“The show must go on,”
sang Freddie Mercury bombastically on the Balmain sound system—and boy, did this show go on. It was huge, immense, epic. And that’s not a complaint: This felt Chanel-scale. Not only because it was full of Pre-Fall looks (how great it is to see women and men together on the runway), but because this menswear collection was the most baroquely bananas blitzkrieg of densely different designs Olivier Rousteing has thus far mustered. He said the show was
“a hymn to music meets fashion”;
that, of course, he’d been mourning the passing of so many musical legends in 2016; and that he’d been thinking a lot—but not exclusively—about heavy metal.
And then his mighty Slash solo of eye-bleed Balmainia began. The un-ironic overblown-ness of heavy metal iconography was re-created on jagged Balmain logo T-shirts worn under camo jackets and Rousteing-signature blazers heaped with couture-precise beadings of roaring big cats, ascending phoenixes, and curled serpents. There was a fabulously lavish set of gold knit pajamas worn over a beaded phoenix sweater. On several looks, including an extrovert aviator, Rousteing played with a multi-furled collar shape that had an orchid-like extravagance to it.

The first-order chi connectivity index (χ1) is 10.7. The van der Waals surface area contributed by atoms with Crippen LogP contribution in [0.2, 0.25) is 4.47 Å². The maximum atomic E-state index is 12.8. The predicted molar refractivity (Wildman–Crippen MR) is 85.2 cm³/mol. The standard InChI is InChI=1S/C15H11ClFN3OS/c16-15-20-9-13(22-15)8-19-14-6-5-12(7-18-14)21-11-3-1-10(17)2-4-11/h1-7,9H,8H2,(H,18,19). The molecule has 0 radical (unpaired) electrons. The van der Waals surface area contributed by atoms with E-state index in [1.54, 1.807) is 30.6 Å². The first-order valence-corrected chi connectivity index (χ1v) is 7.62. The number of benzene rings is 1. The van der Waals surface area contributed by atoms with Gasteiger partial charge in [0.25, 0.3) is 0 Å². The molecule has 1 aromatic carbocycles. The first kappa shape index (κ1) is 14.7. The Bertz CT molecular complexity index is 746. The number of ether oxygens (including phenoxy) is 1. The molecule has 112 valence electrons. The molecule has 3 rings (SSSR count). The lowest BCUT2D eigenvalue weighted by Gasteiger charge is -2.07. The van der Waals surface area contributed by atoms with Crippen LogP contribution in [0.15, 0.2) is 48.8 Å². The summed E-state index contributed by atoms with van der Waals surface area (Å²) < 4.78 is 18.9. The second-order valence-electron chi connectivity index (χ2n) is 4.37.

The T-shirt prints were translated via bead, stone, and pin into the most outrageously ornate oversize tees perhaps ever seen on this planet, whose sheer insanity of richness reminded me simultaneously of Kanye West and King Henry VIII.
There were many asides, including a beau geste of gold-studded woven houndstooth jackets in either monochrome or scarlet and white: Rousteing said they were a nod to the freedom in androgyny of Prince and George Michael—the sexiness of not caring. Then there were the almost Cardin-esque retro-futurist knits in cream or black, long and oversize, for rock star hermit moments kicking back on the jet. As looks kept coming, you could easily imagine the multimillionaire rock star ciphers who informed this collection wearing these clothes. They had a delirious grandeur that demanded to be in a Luc Besson movie.
In attendance were some people who think Rousteing’s brand of sincere abundance is too ornate and heartfelt to be compatible with their vision of fashion as something that needs to be obtuse, maybe even a little morose, to be good: Their eyes were almost visibly rolling. Whatever, guys. Rousteing rocks, just like Freddie.
PARIS, JANUARY 22, 2017
Article by Luke Leitch